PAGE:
Osteoporosis is defined as low bone mass, and results in a markedly increased risk of skeletal fractures. Development of new drugs to reduce bone loss or increase bone mass is promising. However, it requires that the individuals at risk can be accurately identified. Current osteoporosis diagnostics is largely based on measurements of bone mineral density (BMD), using dual energy X-ray absorptiometry (DXA) of the hip or the lumbar spine. DXA based BMD is only a moderate predictor of fracture risk.
Our research aims at improving osteoporosis diagnosis and fracture risk assessment. This will be accomplished by combining DXA imaging, a pre-developed shape template, statistical shape modeling, and finite element analysis (FEA).
The project develops a method to estimate the 3D geometry of the hip bone based on a 2D image and a shape template. This method should be able to describe both the external geometry and the internal bone mineral density distribution. Thereafter the shape template and the 2D image of the patient is used together with finite element analyses to assess the bone strength and the individuals' fracture risk.
The project is a collaboration with the Clinical Osteoporosis Research at Orthopedics department at Lund University, Biophysics of Bone and Cartilage Research group at the University of Eastern Finland, Kuopio, Finland.
Funding: The project is funded by the Swedish Research Council
- Grassi, Väänänen, Ristinmaa, Jurvelin and Isaksson: Prediction of femoral strength using 3D finite element models reconstructed from DXA images: validation against experiments: Biomechanics and modeling in Mechanobiology, 2016 (popular summary)
- Grassi, Väänänen, Ristinmaa, Jurvelin and Isaksson: How accurately can subject-specific finite element models predict strains and strength of human femora? Investigation using full-field measurements: Journal of Biomechanics, 2016 (popular summary)
- Väänänen, Grassi, Flivik, Jurvelin, Isaksson: Automatically generated 3D shape, density, cortical thickness and finite element mesh of proximal femur from a DXA image: Medical Image Analysis, 2015 (popular summary)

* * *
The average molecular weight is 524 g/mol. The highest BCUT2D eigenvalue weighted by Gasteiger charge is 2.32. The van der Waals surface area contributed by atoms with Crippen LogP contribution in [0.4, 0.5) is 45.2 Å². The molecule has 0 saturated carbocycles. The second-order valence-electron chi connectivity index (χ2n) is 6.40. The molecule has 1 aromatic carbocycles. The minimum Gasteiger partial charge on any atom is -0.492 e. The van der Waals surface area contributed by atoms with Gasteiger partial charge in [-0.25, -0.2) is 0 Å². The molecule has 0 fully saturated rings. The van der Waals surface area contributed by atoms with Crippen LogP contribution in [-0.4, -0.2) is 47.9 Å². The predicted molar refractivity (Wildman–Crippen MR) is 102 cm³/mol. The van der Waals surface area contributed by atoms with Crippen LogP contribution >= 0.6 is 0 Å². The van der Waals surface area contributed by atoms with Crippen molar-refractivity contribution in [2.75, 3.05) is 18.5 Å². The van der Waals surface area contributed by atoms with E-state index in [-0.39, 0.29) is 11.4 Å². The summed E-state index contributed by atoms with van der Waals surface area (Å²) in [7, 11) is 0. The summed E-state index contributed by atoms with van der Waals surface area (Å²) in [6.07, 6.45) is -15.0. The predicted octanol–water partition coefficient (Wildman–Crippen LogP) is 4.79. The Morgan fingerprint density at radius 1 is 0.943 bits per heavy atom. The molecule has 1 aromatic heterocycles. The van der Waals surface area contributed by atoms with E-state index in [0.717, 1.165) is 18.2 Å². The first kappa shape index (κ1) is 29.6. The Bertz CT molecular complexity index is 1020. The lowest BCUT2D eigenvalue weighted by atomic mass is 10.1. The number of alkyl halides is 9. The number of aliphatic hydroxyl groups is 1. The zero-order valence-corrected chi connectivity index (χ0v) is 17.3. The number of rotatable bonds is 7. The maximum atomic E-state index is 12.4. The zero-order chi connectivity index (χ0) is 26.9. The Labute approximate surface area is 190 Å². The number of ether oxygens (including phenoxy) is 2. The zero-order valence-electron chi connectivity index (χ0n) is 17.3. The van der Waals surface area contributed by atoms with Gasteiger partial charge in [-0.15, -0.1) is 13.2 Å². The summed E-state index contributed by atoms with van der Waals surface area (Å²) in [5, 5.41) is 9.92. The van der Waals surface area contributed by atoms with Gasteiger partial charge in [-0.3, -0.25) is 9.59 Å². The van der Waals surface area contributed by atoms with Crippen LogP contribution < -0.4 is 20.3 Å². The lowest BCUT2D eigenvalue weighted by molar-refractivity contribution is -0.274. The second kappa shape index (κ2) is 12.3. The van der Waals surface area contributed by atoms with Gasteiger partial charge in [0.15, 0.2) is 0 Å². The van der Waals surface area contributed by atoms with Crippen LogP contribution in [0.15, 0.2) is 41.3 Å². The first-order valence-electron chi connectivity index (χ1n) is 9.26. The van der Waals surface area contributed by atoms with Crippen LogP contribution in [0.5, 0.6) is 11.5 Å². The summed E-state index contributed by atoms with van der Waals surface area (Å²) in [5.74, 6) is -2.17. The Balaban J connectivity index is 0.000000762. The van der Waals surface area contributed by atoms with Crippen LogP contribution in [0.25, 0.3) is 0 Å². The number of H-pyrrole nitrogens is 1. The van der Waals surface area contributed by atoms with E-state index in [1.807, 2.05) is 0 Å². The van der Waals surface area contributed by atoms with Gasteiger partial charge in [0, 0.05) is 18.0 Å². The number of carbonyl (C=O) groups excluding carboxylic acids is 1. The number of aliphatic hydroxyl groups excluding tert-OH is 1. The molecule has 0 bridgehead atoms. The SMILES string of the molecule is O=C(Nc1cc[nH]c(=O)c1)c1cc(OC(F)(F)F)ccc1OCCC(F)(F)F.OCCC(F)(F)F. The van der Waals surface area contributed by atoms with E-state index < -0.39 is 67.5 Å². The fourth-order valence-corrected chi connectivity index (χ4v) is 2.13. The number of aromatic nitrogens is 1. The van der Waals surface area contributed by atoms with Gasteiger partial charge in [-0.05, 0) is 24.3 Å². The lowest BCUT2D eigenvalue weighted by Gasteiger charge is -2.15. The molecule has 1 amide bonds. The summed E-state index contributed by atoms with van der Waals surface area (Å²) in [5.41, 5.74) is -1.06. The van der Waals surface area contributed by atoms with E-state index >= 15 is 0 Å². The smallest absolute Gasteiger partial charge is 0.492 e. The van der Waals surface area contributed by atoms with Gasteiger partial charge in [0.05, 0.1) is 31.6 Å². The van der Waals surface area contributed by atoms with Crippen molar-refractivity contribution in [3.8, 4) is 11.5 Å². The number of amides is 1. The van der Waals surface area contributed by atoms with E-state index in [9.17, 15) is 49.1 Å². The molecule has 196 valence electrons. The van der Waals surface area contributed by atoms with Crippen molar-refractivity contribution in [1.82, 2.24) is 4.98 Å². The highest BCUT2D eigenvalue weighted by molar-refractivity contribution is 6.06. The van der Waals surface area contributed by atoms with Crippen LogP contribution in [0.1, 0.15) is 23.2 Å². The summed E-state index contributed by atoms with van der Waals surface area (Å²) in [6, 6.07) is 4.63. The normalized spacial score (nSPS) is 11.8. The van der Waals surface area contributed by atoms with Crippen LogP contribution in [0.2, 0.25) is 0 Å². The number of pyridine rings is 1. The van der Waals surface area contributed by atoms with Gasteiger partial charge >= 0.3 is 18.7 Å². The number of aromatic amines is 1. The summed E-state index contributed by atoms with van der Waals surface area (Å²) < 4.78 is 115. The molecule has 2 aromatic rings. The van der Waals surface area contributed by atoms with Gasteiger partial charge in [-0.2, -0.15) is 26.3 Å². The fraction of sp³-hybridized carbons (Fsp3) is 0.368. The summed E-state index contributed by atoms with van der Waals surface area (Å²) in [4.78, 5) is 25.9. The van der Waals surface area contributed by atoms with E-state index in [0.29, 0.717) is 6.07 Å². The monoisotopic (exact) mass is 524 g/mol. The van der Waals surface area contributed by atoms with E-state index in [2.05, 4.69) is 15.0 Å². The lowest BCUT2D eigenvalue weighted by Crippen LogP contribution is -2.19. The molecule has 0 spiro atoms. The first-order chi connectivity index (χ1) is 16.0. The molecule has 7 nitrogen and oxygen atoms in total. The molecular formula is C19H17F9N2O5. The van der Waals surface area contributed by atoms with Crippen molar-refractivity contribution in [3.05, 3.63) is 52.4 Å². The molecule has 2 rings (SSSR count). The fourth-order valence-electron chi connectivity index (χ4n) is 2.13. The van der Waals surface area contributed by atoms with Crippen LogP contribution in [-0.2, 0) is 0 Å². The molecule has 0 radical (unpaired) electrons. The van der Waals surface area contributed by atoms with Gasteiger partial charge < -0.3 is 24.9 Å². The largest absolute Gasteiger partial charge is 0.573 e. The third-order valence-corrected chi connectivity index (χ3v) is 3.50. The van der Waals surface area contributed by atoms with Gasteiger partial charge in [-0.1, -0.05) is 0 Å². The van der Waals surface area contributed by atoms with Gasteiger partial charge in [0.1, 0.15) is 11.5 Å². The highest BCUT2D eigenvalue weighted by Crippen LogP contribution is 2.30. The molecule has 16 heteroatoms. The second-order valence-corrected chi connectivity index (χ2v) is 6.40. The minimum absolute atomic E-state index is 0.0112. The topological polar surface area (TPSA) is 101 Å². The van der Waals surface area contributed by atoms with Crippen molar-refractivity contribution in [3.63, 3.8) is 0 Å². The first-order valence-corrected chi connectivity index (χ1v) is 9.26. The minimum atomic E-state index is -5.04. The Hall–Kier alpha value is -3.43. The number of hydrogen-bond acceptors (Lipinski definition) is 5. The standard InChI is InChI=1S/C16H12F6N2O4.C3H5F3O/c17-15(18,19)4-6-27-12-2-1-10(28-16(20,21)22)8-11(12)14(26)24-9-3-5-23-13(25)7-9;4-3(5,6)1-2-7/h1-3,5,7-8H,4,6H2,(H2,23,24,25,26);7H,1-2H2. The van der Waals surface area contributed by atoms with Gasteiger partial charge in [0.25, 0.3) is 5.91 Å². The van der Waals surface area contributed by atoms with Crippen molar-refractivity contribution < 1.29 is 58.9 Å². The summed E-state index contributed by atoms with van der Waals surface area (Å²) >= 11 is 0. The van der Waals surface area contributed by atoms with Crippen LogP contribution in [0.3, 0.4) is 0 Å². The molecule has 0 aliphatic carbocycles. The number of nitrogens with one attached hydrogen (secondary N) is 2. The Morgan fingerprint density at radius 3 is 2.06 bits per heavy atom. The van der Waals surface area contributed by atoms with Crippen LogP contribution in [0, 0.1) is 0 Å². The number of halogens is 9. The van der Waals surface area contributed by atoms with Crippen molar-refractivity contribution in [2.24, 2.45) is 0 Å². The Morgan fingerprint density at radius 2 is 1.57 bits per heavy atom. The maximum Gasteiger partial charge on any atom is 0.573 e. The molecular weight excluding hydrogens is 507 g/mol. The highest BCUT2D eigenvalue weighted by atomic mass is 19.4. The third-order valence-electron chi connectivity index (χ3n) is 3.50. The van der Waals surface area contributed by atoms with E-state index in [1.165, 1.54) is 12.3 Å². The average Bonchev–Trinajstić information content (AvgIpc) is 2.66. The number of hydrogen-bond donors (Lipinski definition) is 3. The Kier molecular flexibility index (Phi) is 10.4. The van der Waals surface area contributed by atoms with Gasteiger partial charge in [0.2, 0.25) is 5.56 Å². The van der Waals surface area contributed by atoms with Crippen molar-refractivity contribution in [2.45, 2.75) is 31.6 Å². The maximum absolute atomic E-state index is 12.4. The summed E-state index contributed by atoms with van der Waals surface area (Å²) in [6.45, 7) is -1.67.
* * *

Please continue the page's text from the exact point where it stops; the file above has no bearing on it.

- Grassi and Isaksson. Extracting accurate strain measurements in bone mechanics: a critical review of current methods. Journal of the Mechanical Behavior of Biomedical Materials, 2015 (popular summary)
Osteoarthritis is a musculoskeletal disease that involves progressive degeneration of the articular cartilage in e.g. the hip and knee joints. Current diagnostics is largely based on radiographs and visual examination. Unfortunately, they cannot detect early signs of osteoarthritis. When the disease is detectable, the damage is already irreversible. Hence, novel methods are needed.
Statistical Appearance Models (SAMs) are mathematically trained to describe the variation in shape and density in a population. By integrating functional imaging of the hip bone based on radiographs in 2D with SAMs, patients' hip morphologies can be estimated in 3D.
Our research investigates an improved way of osteoarthritis diagnosis by developing an imaging technique to quantify geometrical shape parameters known to be relevant for the onset of osteoarthritis.
The project is a collaboration with the LOAD network at the Orthopedics department at Lund University, Biophysics of Bone and Cartilage Research group at the University of Eastern Finland, Kuopio, Finland.
Funding: The project is funded by the Crafoord foundation and Reumatikerförbundet, Sweden
Khayyeri, Väänänen, Flivik, Jurvelin, Dahlberg, Isaksson; A Novel Method to Test Association of 3D hip Morphological Parameters with Hip Osteoarthritis. To be presented at 62nd Annual Meeting of the Orthopaedic Research Society; Orlando, Florida, USA, 2016.
Väänänen, Isaksson, Waarsing, Zadpoor, Jurvelin, Weinans: Estimation of rotation in femoral 2D radiographs. Journal of Biomechanics, 2012